from Asia and the pacific
The Mongolian parliament overwhelmingly approves a bill that aims to scrap the death penalty.
Pakistan urged to reform 'dangerous' blasphemy laws, one year after the assassination of a politician who criticized them.
China must release activist Chen Wei, who has been sentenced to nine years prison for criticizing the Communist Party.
Chen Wei is set to stand trial on 23 December on charges of “inciting subversion of state power” over essays he wrote that were critical of the Communist Party.
Kim Jong-il has left millions of North Koreans mired in poverty, and hundreds of thousands of people detained in brutal prison camps.
Villagers in Wukan have been protesting what they say is the local government’s latest attempt to secretly sell off their farmland to developers.
Pakistan's Senate unanimously passes two landmark women's rights bills, including one on acid attacks.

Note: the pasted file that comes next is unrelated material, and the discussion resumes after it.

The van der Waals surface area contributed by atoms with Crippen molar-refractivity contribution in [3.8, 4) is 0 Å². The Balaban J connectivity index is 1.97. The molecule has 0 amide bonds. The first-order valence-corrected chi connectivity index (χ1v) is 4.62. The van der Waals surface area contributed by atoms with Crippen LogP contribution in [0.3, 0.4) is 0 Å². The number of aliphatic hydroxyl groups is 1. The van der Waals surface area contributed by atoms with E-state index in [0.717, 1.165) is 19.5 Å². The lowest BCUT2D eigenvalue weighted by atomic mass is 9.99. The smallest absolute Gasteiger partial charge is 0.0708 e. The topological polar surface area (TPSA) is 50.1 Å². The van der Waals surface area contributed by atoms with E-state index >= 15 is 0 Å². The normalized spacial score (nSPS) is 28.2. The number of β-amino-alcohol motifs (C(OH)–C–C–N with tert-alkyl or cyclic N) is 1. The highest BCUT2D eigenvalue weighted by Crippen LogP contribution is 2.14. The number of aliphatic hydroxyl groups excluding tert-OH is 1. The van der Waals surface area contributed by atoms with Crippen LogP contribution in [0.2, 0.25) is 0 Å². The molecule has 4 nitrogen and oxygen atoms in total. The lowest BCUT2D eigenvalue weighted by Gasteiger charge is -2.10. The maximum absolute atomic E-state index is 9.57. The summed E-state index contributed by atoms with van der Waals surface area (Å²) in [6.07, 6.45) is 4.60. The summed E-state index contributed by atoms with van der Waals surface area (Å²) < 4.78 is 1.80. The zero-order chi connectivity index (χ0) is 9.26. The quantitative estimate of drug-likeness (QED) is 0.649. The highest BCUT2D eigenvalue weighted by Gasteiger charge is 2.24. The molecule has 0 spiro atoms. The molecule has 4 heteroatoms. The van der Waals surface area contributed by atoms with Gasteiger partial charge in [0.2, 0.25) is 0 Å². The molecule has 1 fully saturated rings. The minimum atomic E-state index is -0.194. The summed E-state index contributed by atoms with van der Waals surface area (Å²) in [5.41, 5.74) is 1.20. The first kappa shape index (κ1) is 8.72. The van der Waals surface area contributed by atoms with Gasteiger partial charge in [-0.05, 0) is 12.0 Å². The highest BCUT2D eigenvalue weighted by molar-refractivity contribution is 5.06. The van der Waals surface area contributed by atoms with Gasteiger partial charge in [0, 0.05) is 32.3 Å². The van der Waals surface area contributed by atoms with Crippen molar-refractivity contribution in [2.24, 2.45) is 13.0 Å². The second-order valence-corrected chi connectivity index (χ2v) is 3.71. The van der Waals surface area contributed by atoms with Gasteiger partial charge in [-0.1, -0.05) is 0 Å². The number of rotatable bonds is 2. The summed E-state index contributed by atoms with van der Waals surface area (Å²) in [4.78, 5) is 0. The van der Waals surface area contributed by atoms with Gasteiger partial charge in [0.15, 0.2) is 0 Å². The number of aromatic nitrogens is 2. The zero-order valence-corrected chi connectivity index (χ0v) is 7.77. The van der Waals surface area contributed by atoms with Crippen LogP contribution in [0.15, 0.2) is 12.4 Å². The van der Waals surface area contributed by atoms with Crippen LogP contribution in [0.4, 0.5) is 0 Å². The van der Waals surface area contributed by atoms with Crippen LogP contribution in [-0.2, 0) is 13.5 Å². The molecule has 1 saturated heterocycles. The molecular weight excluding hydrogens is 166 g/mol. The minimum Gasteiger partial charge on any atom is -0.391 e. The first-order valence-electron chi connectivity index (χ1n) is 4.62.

Nepalese migrant workers are being trafficked by rogue recruitment agencies for forced labour in the Gulf States and Malaysia.
One year after Liu Xiaobo won the Nobel Peace Prize, he and other Chinese activists still languish in jail.
A hardline group of Asian countries are defying the global trend against the death penalty and putting to death thousands of people after unfair trials.
US Secretary of State's landmark visit to Myanmar can only be seen a success if authorities make bold human rights reforms.
Four Cambodian women face politically motivated charges over protests linked to forced evictions at Boueng Kak Lake in Phnom Penh.
If enacted, the Peaceful Assembly Bill would effectively prohibit street protests and fine demonstrators who fail to comply.
A new report provides first-hand stories of women resisting forced eviction from their homes and land
Amphon Tangnoppaku, 61, was sentenced for sending four text messages deemed offensive to the Queen of Thailand
Eight Indonesian police officers involved in a violent crackdown in Papua that left three dead have only been given written warnings
Thirteen people have been detained in Malaysia this week under a controversial security law often used to imprison critics of the government.
Valsa John, who worked with Indigenous communities affected by coal mining, was beaten to death in her home.